Submitted to: Applied and Environmental Microbiology
Publication Type: Peer Reviewed Journal
Publication Acceptance Date: 4/5/2004
Publication Date: 7/20/2004
Citation: McGarvey, J.A., Miller, W., Sanchez, S., Stanker, L.H. 2004. Identification of bacterial populations in dairy wastewaters by use of 16S rRNA gene sequences and other genetic markers. Applied and Environmental Microbiology. 70(7):4267-4275.
Interpretive Summary: Dairy farms produce large amounts of animal waste that must be treated to ensure good animal and human health. Many dairy farms use particle separators to segregate the solid from the liquid portion of the waste and pump the liquid into treatment lagoons where the liquid is processed. Little is know about the types of bacteria that live in these systems. In order to gain information about these bacteria we used microbiological and genetic techniques to identify them. We were able to determine the major groups of bacteria that inhabit these systems. We also were able to find some bacteria that are able to cause disease in humans and livestock, but were unable to find any of the common disease causing pathogens like Salmonella and pathogenic E. coli. The data from this work is useful to determine if rivers, streams or ground water is contaminated with dairy waste water. It also adds to the collective knowledge of the types of bacteria that inhabit these systems.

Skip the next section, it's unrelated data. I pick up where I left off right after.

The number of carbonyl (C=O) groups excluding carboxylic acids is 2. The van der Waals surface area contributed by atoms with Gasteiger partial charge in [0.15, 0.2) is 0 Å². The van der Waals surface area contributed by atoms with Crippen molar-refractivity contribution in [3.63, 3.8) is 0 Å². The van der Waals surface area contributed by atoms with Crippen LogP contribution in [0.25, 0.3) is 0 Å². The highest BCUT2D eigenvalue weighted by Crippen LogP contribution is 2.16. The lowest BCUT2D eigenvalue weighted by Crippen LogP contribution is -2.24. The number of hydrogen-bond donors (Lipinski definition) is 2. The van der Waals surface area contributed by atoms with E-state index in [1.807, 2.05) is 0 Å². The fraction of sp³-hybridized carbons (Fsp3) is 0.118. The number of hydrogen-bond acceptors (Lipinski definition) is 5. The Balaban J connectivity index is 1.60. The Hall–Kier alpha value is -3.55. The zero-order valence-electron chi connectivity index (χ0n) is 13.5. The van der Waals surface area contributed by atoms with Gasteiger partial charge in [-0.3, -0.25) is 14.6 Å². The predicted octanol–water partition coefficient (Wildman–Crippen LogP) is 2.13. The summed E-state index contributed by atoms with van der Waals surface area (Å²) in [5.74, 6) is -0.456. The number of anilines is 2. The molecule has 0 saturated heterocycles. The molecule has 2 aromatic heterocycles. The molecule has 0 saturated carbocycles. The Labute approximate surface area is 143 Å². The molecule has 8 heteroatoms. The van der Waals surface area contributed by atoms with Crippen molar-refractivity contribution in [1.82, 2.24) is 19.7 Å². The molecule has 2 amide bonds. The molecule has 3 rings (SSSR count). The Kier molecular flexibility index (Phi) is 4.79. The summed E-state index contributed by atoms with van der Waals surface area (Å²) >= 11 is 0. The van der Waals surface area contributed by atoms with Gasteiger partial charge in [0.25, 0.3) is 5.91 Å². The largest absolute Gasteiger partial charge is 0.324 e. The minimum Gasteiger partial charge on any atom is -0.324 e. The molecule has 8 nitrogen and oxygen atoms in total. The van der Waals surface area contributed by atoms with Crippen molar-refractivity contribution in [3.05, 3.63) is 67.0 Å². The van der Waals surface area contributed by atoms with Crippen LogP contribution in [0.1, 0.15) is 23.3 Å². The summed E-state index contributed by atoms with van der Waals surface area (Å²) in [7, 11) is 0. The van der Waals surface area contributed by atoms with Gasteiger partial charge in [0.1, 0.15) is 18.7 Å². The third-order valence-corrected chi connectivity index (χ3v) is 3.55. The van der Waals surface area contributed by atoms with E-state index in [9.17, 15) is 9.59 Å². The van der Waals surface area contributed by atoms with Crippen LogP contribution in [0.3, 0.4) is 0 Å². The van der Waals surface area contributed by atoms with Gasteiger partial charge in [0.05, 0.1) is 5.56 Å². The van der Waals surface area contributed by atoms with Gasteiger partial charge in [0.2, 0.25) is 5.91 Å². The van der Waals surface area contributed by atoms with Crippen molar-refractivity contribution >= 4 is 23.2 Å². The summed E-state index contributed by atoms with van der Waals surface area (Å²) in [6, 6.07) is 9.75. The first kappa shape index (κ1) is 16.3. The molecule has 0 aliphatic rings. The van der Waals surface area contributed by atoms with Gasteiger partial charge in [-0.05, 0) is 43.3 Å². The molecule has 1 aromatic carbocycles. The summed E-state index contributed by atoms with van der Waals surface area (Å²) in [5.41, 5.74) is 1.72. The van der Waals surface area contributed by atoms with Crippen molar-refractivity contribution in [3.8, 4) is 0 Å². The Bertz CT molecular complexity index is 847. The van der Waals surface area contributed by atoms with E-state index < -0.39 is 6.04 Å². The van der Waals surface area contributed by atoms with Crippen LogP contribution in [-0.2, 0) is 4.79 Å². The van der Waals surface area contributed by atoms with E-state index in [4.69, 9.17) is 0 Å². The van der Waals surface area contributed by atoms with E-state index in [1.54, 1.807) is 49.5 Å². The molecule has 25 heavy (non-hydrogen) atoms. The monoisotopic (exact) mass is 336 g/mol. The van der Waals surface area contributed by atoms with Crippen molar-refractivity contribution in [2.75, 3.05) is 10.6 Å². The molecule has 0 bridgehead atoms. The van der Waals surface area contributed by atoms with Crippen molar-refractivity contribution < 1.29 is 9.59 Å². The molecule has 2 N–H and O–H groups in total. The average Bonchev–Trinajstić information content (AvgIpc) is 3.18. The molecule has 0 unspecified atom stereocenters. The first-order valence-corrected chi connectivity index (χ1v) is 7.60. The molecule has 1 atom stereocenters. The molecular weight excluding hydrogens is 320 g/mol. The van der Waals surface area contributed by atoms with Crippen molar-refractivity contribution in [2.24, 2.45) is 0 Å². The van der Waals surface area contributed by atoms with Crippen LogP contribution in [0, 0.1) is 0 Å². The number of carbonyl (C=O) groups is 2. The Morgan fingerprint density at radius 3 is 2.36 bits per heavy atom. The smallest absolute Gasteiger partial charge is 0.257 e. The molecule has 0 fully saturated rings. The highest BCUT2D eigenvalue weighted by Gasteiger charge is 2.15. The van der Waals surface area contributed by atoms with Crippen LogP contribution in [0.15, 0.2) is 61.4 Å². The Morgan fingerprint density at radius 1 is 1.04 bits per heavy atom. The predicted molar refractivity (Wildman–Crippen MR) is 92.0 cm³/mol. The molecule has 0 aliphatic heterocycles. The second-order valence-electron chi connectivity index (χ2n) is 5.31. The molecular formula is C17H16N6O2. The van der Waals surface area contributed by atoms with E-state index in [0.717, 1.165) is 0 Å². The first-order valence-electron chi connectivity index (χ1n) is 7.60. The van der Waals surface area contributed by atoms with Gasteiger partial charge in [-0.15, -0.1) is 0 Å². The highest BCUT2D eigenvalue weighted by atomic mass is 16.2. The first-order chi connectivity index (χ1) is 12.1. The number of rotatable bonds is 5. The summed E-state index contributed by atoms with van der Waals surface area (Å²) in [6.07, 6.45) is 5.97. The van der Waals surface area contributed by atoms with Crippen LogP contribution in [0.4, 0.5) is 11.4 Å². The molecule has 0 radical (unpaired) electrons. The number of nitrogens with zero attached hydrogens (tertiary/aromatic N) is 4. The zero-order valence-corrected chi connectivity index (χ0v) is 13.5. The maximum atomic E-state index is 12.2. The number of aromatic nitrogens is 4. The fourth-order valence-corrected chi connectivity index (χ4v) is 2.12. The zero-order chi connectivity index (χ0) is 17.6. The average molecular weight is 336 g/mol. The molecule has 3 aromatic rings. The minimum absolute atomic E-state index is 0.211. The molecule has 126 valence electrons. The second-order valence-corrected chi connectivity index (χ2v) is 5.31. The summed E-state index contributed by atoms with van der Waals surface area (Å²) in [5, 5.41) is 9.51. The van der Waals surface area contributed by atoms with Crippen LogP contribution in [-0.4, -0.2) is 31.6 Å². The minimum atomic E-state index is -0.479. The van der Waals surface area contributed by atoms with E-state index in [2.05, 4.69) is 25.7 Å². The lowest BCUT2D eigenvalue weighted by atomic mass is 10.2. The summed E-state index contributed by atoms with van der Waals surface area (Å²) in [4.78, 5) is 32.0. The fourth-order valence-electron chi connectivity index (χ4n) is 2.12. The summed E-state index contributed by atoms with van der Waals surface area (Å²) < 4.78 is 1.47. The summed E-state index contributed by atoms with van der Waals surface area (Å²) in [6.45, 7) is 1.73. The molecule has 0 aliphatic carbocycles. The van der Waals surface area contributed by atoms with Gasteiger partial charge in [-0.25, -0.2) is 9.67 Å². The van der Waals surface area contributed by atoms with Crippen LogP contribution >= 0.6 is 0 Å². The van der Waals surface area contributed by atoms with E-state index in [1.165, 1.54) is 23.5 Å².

Technical Abstract: Hydraulic flush waste removal systems coupled to solid/liquid separators and circulated treatment lagoons are commonly utilized to manage the large amounts of animal waste produced on high-intensity dairy farms. Although these systems are common, little is know about the microbial populations that inhabit them or how they change as they traverse the system. Using culture (plate counting) and nonculture based (16S rDNA sequencing and pathogen specific PCR assays) methods we characterized the microbial community structure of manure, water from the first separator pit, and water from the treatment lagoon from a large dairy in the San Joaquin valley of California. Our results show that both total bacterial numbers and bacterial diversity are highest in manure, followed by the first separator pit water and the lagoon water. The most prevalent phylum in all locations was the Firmicutes (low G+C Gram positive bacteria). The most commonly occurring operational taxonomic unit (OUT) had a 16S rDNA sequence 96-99% similar to Clostridium lituseburense and represented approximately 6% of the manure derived sequences, 14% of the first separator pit derived sequences and 20% of the lagoon derived sequences. Also highly prevalent was an OTU with a 16S rDNA sequence 97-100% similar to Eubacterium tenue, comprising ca. 3% of the manure derived sequences, 6% of the separator pit derived sequences and 9% of the lagoon derived sequences. Taken together these sequences represent approximately one third of the total organisms in the lagoon waters and may be of use as indicator organisms for dairy waste water contamination and source tracking. We also identified several potential pathogens using our 16S rDNA method; however, our pathogen specific PCR assays did not detect any of the common livestock associated pathogens such as E. coli O157:H7, Salmonella, or Mycobacterium avium subsp. paratuberculosis indicating that these organisms were either not present or were in such low numbers that they were undetectable.